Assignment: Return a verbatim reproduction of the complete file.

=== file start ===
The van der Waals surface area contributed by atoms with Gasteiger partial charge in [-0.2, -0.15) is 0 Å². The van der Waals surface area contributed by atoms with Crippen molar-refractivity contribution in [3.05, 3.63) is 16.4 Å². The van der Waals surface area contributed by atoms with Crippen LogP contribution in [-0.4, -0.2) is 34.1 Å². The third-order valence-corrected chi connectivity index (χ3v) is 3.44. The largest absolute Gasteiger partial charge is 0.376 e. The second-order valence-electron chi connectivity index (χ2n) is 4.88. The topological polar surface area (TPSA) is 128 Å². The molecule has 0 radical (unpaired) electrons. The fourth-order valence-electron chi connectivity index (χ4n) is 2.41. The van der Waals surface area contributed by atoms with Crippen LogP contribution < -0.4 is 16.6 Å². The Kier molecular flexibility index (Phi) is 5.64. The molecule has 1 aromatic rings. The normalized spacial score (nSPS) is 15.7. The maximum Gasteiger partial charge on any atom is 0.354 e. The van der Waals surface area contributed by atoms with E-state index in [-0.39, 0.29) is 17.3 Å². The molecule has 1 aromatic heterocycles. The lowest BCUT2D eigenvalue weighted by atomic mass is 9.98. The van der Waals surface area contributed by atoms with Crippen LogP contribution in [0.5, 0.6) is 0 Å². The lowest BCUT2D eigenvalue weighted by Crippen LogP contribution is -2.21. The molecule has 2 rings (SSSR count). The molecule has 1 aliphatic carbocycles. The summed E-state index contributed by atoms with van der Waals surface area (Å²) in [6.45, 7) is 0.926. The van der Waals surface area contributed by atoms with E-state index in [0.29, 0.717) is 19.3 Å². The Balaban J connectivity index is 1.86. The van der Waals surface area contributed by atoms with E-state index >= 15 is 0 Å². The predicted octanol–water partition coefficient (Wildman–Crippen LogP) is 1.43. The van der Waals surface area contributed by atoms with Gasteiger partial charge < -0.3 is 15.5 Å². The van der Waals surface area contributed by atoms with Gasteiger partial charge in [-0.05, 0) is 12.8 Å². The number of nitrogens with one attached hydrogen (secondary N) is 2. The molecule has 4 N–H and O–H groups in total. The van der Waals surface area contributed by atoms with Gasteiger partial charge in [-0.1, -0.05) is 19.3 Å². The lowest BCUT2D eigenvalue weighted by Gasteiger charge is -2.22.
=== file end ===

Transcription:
The van der Waals surface area contributed by atoms with Gasteiger partial charge in [-0.2, -0.15) is 0 Å². The van der Waals surface area contributed by atoms with Crippen molar-refractivity contribution in [3.05, 3.63) is 16.4 Å². The van der Waals surface area contributed by atoms with Crippen LogP contribution in [-0.4, -0.2) is 34.1 Å². The third-order valence-corrected chi connectivity index (χ3v) is 3.44. The largest absolute Gasteiger partial charge is 0.376 e. The second-order valence-electron chi connectivity index (χ2n) is 4.88. The topological polar surface area (TPSA) is 128 Å². The molecule has 0 radical (unpaired) electrons. The fourth-order valence-electron chi connectivity index (χ4n) is 2.41. The van der Waals surface area contributed by atoms with Crippen LogP contribution < -0.4 is 16.6 Å². The Kier molecular flexibility index (Phi) is 5.64. The molecule has 1 aromatic rings. The normalized spacial score (nSPS) is 15.7. The maximum Gasteiger partial charge on any atom is 0.354 e. The van der Waals surface area contributed by atoms with E-state index in [-0.39, 0.29) is 17.3 Å². The molecule has 1 aromatic heterocycles. The lowest BCUT2D eigenvalue weighted by atomic mass is 9.98. The van der Waals surface area contributed by atoms with Crippen LogP contribution in [0.5, 0.6) is 0 Å². The lowest BCUT2D eigenvalue weighted by Crippen LogP contribution is -2.21. The molecule has 2 rings (SSSR count). The molecule has 1 aliphatic carbocycles. The summed E-state index contributed by atoms with van der Waals surface area (Å²) in [6.45, 7) is 0.926. The van der Waals surface area contributed by atoms with E-state index in [0.29, 0.717) is 19.3 Å². The Balaban J connectivity index is 1.86. The van der Waals surface area contributed by atoms with E-state index >= 15 is 0 Å². The predicted octanol–water partition coefficient (Wildman–Crippen LogP) is 1.43. The van der Waals surface area contributed by atoms with Gasteiger partial charge < -0.3 is 15.5 Å². The van der Waals surface area contributed by atoms with Gasteiger partial charge in [-0.05, 0) is 12.8 Å². The number of nitrogens with one attached hydrogen (secondary N) is 2. The molecule has 4 N–H and O–H groups in total. The van der Waals surface area contributed by atoms with Gasteiger partial charge in [-0.1, -0.05) is 19.3 Å². The lowest BCUT2D eigenvalue weighted by Gasteiger charge is -2.22.